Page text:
The whole question of vegetarian or omnivorous diet needs to be looked at in the light of modern technological advances. This weeks edition of Click on BBC showed the reporter testing whether he could tell the difference between factory produced chicken grown from cells, and the dead carcass of the bird grown under other conditions. He declared he could not tell it at all. He was thoroughly convinced by the flavour and texture of the thing, soaked in a hot sauce.
Well whoopdedoo. This is being heralded as the next great advance in modern farming and culinary arts. We all know that the agricultural industry is destructive to life on Earth. Crushing the life out of the soil, destroying the mycorrhizal mesh, compacting the mineral particles together, and replacing it with manufactured chemicals, completely ignoring the quality of the soil in which food is grown. Never mind the ethical argument of breeding sentient beings for fodder.
So lets look at the arguments around diet and specifically vegetarianism.
Spiritual teachers throughout the ages have advised a vegetarian diet to their followers. When the aim is to increase sentience in the recipient this is a very different stance to the sentimental approach that non-vegetarians appear to assume is the reason for ‘not eating animals’.
Why should a vegetarian diet increase sentience? There are good physiological reasons behind this. Vegetables in their various forms take sunlight and raw chemicals and build up more complex proteins, and other molecules, which are then broken down in the digestive tracts of those that consume them. Some animals have developed psuedo stomachs to allow for the eating of the fodder which can later be regurgitated and chewed as cud. This allows the gut to begin the break down process while it is stored and then for the teeth to pulverise the softened cellulose before swallowing it a second time and absorbing more nutrient from it.
This is the basic process for most fodder animals, sheep, goats, cattle, antelopes all do this. Rabbits, another herbivore commonly eaten, and its close relative the Horse also follow a similar process, though their stomach arrangements are somewhat different from that outlined above.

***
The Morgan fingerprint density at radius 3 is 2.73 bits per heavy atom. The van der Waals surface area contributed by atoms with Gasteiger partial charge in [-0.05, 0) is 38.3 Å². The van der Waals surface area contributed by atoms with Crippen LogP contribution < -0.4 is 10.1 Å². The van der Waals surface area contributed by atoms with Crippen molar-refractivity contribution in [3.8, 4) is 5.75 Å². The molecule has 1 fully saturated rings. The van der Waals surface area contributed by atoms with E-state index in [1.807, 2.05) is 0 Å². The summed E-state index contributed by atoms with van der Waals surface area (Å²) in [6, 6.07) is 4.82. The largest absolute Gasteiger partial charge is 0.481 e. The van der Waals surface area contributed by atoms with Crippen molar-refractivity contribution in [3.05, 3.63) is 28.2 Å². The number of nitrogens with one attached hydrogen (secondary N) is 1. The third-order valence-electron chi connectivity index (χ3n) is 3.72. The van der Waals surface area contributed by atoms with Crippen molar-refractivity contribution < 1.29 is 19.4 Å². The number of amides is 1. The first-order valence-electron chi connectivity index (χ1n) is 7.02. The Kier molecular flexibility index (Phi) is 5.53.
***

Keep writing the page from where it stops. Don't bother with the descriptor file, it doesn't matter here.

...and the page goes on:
Humans cannot do this, and so do not eat grass as a staple, although the seeds of the gramminae form the basis of most diets world wide.
When food follows this path it is a relatively easy process to breakdown these complex molecules to their essential constituents, and use those to build the body. The process of breaking down complex cellular structures that have been built through the consumption of secondary bodies – the carcasses of animals, birds and fish – is a very different process and is much more energy consuming. When a lion kills it gorges and dozes, and may not eat again for several days. The faeces of such a creature, and all carnivores exhibit this, are extremely smelly. Some carnivores go so far as to bury their turds.
In eating meat, instead of the energy going to build the body and activate the mind, a great deal is expended breaking down the complex tissues, then bulding them up into other complex molecules, leaving little for other activities of the being.
We need not look further to find the answer to the question is it ethical to eat artificially grown tissue since we are not dealing with the ethics of raising sentient beings for food. It is a simple matter of physiology and its impact on awareness (sentience).
Many people do not realise what they are saying when they declare proudly that they could never be vegetarian. They are declaring that they are such slaves to their taste buds, and to the taste of blood, that they could not envisage living without this on their tongues. But that is hardly surprising and we should not blame them for it, for the very thing which drives the sperm to fertilise the egg is the taste of blood it follows.
For me the argument is a simple one. I prefer not to eat consciousness. Eggs are filled with consciousness. The albumen of an egg is a pool of consciousness which the fertilised egg draws upon to build the body of the creature within it. All living things that move independently are born from eggs. Whether they are insects, birds or mammals. But lets not get into the argument surrounding the manufacture of food from insects. That has been dealt with elsewhere.
To answer the question simply and concisely about the effect of eating food manufactured from animal cells. Since the cells themselves are formed of the same complex molecules as the creature itself, the effect on the digestive system will be the same. Breaking down complex molecules takes energy away from the simple celebration that life was always intended to be. It remains tamasic.